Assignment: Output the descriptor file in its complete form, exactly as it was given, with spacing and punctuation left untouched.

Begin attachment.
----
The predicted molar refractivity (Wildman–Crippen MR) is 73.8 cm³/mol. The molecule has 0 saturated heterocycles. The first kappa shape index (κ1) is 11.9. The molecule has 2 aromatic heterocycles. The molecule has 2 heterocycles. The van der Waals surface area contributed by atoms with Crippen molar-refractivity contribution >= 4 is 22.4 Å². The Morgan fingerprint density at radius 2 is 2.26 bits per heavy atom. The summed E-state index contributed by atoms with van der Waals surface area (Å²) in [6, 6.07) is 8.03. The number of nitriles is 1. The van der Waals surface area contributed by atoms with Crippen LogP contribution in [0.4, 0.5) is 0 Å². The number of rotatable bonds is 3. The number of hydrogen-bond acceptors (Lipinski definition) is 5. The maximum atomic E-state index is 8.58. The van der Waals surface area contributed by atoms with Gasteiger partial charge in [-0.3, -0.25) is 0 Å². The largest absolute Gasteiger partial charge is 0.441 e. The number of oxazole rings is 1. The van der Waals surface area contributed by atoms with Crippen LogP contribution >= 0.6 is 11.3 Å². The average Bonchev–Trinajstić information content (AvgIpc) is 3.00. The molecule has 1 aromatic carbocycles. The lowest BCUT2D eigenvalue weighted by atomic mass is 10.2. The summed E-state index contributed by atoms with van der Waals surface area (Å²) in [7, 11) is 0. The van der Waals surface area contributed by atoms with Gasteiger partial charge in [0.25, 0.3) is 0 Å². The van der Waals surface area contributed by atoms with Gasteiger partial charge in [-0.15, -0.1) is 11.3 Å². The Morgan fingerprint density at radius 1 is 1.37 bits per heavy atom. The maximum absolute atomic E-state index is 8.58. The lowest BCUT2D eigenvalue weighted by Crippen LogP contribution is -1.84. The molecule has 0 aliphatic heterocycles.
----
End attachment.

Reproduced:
The predicted molar refractivity (Wildman–Crippen MR) is 73.8 cm³/mol. The molecule has 0 saturated heterocycles. The first kappa shape index (κ1) is 11.9. The molecule has 2 aromatic heterocycles. The molecule has 2 heterocycles. The van der Waals surface area contributed by atoms with Crippen molar-refractivity contribution >= 4 is 22.4 Å². The Morgan fingerprint density at radius 2 is 2.26 bits per heavy atom. The summed E-state index contributed by atoms with van der Waals surface area (Å²) in [6, 6.07) is 8.03. The number of nitriles is 1. The van der Waals surface area contributed by atoms with Crippen LogP contribution in [0.4, 0.5) is 0 Å². The number of rotatable bonds is 3. The number of hydrogen-bond acceptors (Lipinski definition) is 5. The maximum atomic E-state index is 8.58. The van der Waals surface area contributed by atoms with Gasteiger partial charge in [-0.3, -0.25) is 0 Å². The largest absolute Gasteiger partial charge is 0.441 e. The number of oxazole rings is 1. The van der Waals surface area contributed by atoms with Crippen LogP contribution >= 0.6 is 11.3 Å². The average Bonchev–Trinajstić information content (AvgIpc) is 3.00. The molecule has 1 aromatic carbocycles. The lowest BCUT2D eigenvalue weighted by atomic mass is 10.2. The summed E-state index contributed by atoms with van der Waals surface area (Å²) in [7, 11) is 0. The van der Waals surface area contributed by atoms with Gasteiger partial charge in [0.25, 0.3) is 0 Å². The van der Waals surface area contributed by atoms with Gasteiger partial charge in [-0.15, -0.1) is 11.3 Å². The Morgan fingerprint density at radius 1 is 1.37 bits per heavy atom. The maximum absolute atomic E-state index is 8.58. The lowest BCUT2D eigenvalue weighted by Crippen LogP contribution is -1.84. The molecule has 0 aliphatic heterocycles.